Do you have debt? Join the millions of other Americans that do as well. Credit cards, auto loans, and student loans are just a few of the many ways in which to accumulate debt. However, owing money isn’t always a bad thing. One of the best ways to boost your credit score is to establish a credit history by taking out debt and then paying it back. But what happens when things get out of hand? How do you keep from drowning in your payback obligations? Good debt management is key and below are several of our recommendations to best handle your money and stay out of the red.
Debt Management 101: Organize Your Bills
It may seem like a no-brainer to take account of what you owe. But surprisingly, many people fall victim to lack of proper organization and lose track of their payments. And missed payments are a huge no-no. So, write down a list of who you owe, how much debt you have for each, the payment amount, and when your payment is due. This allows you to 1) plan your budget to ensure you pay all your bills on time and 2) figure out which debt accounts to pay off first.
Pay Off High-Interest Rate Accounts First
And speaking of paying off accounts, the best debt to get rid of would be whichever has the highest interest rate. That’s because that interest is adding exponentially to your debt. The longer you take to pay it off, the more you’ll end up paying. Another option to try? Pay off your lowest balances first. Get rid of the number of debt accounts you have in order to improve your credit score. Neither is a bad approach when it comes to good debt management.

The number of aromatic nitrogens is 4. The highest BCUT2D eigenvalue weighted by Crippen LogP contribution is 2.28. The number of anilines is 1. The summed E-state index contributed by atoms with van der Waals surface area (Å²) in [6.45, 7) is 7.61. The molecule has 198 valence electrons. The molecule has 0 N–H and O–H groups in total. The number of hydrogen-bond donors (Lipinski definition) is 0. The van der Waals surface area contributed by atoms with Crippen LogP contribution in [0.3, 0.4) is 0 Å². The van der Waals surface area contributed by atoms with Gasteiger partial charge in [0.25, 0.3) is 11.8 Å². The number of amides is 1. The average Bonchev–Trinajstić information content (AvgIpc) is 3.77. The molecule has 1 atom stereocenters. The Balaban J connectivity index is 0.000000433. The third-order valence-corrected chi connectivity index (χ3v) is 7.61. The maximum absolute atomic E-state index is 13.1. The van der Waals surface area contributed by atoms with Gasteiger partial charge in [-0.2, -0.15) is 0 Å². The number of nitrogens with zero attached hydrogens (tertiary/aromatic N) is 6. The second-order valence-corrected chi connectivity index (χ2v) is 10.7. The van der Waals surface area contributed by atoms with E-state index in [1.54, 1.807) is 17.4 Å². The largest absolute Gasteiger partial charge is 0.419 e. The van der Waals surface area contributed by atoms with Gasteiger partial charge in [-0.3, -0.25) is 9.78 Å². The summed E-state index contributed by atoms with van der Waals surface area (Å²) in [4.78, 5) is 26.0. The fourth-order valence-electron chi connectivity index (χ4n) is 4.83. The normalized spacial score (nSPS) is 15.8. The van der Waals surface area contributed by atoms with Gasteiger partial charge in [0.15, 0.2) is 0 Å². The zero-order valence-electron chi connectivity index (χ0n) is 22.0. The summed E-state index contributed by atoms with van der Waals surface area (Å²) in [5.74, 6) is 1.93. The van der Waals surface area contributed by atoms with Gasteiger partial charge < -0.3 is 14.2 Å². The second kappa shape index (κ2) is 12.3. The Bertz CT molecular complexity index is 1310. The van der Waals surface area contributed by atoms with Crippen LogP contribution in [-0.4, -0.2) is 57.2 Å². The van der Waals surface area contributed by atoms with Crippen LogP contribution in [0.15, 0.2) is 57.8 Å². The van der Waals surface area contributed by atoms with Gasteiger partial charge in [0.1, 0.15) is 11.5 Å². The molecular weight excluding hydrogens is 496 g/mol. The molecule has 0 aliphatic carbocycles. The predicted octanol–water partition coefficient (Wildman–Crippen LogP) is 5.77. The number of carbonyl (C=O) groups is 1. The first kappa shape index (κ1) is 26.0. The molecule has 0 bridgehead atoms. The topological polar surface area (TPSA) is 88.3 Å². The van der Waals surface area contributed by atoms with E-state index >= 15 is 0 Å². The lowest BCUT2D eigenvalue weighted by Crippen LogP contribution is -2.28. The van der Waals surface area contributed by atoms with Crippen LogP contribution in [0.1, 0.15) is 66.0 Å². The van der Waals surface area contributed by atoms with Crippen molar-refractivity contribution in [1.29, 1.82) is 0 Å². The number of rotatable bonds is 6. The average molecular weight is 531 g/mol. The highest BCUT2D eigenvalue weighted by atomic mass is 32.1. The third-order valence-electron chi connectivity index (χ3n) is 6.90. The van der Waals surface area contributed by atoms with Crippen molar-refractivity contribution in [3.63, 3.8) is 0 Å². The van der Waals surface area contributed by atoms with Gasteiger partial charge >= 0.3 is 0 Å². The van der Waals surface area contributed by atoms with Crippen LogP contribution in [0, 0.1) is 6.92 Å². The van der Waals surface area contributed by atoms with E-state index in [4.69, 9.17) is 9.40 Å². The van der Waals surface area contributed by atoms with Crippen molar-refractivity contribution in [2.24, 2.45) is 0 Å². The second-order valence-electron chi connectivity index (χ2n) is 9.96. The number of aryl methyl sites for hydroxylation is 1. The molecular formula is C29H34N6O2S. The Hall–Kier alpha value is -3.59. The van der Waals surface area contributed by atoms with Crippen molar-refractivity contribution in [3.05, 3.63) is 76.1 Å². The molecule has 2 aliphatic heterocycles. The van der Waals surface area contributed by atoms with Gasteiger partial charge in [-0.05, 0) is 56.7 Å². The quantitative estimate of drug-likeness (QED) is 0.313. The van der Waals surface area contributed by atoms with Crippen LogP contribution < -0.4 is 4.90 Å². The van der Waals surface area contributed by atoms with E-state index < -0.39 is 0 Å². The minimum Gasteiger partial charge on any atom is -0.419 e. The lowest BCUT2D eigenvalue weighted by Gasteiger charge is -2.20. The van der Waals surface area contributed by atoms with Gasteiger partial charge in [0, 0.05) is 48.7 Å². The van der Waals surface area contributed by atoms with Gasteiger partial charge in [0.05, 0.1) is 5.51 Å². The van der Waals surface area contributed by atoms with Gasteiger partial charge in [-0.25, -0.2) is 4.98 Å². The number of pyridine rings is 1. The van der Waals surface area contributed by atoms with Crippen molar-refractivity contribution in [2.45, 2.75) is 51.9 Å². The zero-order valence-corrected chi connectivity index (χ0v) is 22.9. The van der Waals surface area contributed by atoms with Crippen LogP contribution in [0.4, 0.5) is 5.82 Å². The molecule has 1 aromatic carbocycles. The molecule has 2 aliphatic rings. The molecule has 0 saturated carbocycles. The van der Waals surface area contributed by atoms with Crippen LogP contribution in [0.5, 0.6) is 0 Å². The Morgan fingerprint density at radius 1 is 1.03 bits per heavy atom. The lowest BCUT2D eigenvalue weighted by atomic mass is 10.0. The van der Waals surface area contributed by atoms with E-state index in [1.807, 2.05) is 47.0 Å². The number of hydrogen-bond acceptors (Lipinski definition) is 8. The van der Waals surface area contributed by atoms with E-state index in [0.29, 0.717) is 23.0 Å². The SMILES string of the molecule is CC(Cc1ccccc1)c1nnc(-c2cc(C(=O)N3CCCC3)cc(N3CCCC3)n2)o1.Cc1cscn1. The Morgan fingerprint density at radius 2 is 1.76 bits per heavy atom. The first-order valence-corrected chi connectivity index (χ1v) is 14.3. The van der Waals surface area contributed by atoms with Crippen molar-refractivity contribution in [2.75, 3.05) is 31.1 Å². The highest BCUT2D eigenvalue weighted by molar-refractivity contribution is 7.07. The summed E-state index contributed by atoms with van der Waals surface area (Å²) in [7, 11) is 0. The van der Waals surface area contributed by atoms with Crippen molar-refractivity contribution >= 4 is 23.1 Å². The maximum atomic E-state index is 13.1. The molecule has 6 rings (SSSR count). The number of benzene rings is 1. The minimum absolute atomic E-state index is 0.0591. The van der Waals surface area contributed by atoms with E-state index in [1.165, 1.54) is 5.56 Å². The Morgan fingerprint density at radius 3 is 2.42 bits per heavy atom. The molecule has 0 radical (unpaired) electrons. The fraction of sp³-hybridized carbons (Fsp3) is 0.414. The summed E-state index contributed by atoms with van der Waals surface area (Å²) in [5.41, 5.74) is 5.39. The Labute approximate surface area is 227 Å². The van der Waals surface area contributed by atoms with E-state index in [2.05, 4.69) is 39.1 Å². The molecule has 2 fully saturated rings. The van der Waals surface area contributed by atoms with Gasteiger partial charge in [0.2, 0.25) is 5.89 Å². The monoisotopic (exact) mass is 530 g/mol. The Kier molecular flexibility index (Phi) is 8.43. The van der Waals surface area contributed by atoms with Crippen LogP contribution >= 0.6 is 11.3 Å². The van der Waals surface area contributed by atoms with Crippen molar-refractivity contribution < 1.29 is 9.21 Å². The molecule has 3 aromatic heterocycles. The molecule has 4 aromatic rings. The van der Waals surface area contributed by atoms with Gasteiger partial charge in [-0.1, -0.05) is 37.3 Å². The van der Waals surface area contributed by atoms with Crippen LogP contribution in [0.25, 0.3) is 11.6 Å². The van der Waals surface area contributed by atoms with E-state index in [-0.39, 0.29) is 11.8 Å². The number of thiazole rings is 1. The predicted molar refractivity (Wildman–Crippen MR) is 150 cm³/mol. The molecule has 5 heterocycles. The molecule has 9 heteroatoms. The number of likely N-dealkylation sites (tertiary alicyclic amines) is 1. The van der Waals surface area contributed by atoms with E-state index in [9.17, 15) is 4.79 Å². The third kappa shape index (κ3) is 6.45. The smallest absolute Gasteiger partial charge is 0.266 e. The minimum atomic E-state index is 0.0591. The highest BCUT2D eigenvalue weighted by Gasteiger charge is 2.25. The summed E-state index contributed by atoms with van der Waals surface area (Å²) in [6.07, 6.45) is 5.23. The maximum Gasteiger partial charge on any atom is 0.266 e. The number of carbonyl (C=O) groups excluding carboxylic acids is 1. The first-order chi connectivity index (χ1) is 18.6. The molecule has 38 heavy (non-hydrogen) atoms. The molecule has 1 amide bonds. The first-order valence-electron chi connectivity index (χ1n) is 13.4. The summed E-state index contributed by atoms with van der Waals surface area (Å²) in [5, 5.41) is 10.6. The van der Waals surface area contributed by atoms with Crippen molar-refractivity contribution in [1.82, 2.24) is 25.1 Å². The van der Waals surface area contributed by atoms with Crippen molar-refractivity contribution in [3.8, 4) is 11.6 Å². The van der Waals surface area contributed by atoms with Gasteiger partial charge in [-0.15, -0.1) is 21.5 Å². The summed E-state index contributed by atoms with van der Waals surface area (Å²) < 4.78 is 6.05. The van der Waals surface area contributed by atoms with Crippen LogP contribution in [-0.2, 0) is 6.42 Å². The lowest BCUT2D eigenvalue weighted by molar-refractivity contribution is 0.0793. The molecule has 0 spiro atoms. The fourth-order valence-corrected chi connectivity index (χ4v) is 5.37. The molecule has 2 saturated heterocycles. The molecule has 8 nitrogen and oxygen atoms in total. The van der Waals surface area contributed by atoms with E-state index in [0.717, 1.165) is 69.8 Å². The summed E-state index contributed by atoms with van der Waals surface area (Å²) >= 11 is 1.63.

Lower Your Interest Rate: You Never Know Until You Ask
In some cases, you can actually lower your credit card interest rate simply by asking! Lenders would rather lower your interest than risk you defaulting on your debt. Typically, your best chances of success are with cards you’ve had for a year or longer. And you want to have a good payment history with your credit card company as well. But in quite a few scenarios, you may be able to knock off some of that high interest!
Don’t Just Stick To The Minimum Payments
If you’re at all able, try to pay more than just the minimum monthly payment. Again, the longer you take to pay off your debt, the more you’ll be paying due to that pesky interest. As a rule of thumb, once you pay off one account, you can use that money you would have put towards that account and roll it into your other debt payments. For example, let’s say you just paid off your car. Take that $500 monthly car payment you no longer have and put that money towards your credit card debt each month. Before you know it, you’ll be debt free!
And if you feel you’re ready to take on the responsibility of an auto loan, be sure to visit us online and get started with our financial partners to explore your options!